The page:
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DailyTidings.com
  • Ashland landlords legally discriminate against students

    Housing Commission could draft laws to protect students
  • For several years, the Ashland's Housing Commission has discussed drafting legislation that would make discriminating against students in the housing process illegal, but it has never done so, said Linda Reid, the city's housing program specialist.
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  • Editor's note: This is the second part of a two-part series on housing discrimination in Ashland.
    When Michael Greenidge moved into his apartment on Garfield Street, he had to pay an extra deposit of $300 because he was a student, he said.
    Discriminating against students seeking housing is legal in Ashland, and every other city in Oregon. While some landlords require higher deposits or rent from students, others have policies against renting to students at all.
    "If a landlord has a no-student policy or requires a different security policy because someone's a student that is legal under the current law," said Moloy Good, executive director of the Fair Housing Council of Oregon.
    For several years, the Ashland's Housing Commission has discussed drafting legislation that would make discriminating against students in the housing process illegal, but it has never done so, said Linda Reid, the city's housing program specialist.
    A student representative position on the commission has been vacant since last fall. Unless a student fills the position and advocates for the legislation, it's unlikely to be added to an update of the city's fair housing ordinance, scheduled to be completed this fall, Reid said.
    Students said they had mixed feelings about enacting an ordinance that would prohibit discrimination against them in the housing process.
    SOU senior Antwun Baker, 22, said he understands why some landlords would be skeptical about renting to students.
    "I do see where they're coming from, because you have students who are not paying rent and partying and punching holes in the walls," he said. "Not all students are like that but some are."
    Greenidge said he thinks it's unfair to treat all students as though they are messy and irresponsible.
    "Just because we're college students doesn't mean we're all the same," he said. "I think everybody should have an open chance to housing."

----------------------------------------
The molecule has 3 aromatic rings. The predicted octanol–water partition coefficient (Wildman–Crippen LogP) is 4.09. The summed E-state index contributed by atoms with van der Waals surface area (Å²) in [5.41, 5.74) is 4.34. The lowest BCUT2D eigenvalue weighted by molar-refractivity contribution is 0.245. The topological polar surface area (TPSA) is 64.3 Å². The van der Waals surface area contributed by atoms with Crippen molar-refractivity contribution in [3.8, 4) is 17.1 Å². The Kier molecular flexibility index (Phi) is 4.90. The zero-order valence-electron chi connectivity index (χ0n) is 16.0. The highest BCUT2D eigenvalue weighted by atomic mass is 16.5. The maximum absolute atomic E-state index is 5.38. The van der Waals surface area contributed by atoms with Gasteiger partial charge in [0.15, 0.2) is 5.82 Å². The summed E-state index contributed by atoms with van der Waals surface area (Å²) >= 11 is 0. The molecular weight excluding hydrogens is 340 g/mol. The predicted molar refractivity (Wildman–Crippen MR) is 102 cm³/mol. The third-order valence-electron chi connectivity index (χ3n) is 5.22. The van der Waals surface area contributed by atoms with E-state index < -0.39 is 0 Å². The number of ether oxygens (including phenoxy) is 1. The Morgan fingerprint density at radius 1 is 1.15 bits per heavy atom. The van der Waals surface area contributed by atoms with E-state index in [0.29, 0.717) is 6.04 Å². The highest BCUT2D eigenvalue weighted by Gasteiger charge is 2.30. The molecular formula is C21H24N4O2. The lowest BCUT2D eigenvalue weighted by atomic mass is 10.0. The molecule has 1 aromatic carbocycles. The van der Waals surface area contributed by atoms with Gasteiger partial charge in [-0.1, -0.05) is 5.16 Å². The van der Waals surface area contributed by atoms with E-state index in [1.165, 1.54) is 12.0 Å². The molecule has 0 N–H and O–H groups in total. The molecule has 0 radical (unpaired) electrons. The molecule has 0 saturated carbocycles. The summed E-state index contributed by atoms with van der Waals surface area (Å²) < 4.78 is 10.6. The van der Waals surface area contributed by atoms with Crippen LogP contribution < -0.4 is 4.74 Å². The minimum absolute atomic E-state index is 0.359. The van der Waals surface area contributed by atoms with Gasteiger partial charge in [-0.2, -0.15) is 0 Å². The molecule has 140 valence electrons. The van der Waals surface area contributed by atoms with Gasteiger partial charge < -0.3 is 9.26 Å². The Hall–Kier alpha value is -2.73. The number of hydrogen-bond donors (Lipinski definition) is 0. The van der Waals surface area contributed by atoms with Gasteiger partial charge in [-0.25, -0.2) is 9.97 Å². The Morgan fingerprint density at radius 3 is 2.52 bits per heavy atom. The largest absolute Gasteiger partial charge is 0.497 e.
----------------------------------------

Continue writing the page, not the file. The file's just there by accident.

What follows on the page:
Students can typically find apartments in certain Ashland neighborhoods, such as the area below SOU, surrounding Iowa Street, but the apartments are usually not as nice as ones elsewhere in the city, said SOU junior Gina Clark, 25.
    "Those places are pretty awful, pretty trashed," she said. "I wouldn't want to live in the places that are relegated to students."
    Clark said she purposefully didn't tell her landlord that she was a student when she applied to rent her apartment in Talent, because she was afraid of being discriminated against.
    "I figured if I could get away with neglecting to mention it, that's what I'd definitely do," she said.
    Students are not protected from housing discrimination under state or federal laws, but a few cities, such as Los Angeles and Austin, Texas, have enacted laws that make it illegal to discriminate against students in housing, Reid said.
    Because Ashland is a university town, it would be appropriate for the city to begin a discussion about discrimination against students seeking housing, Good said.
    "Given the frequency with which this issue comes up, it's definitely something that needs to be seriously looked at," he said. "It does seem like there's a segment of the population that's having trouble finding decent housing and it's not through any real fault of their own."
    Jason Ebbeling, SOU's director of housing and residential life, said the university's student government may decide to send a representative to the housing committee to advocate for legislation that would protect students from housing discrimination.
    "We want to do everything that we can to avoid discrimination in the town of Ashland and discrimination in general against students," he said. "We'll do what we can as a university to help advocate for our students."
    Greenidge, who was moving out of his apartment Monday to set up residence in Portland, said he had recruited his parents to help him negotiate with his landlords about his deposit money.
    "When they're talking to my parents, they say, 'Yes, sir,' and, 'Yes, ma'am,' but when they're talking to me, they just try to add cash and bills," he said.
    For more information on the student representative position on the Housing Commission contact Linda Reed, the city's housing program specialist, at 541-552-2043.
    Contact staff writer Hannah Guzik at 541-482-3456 ext. 226 or hguzik@dailytidings.com.
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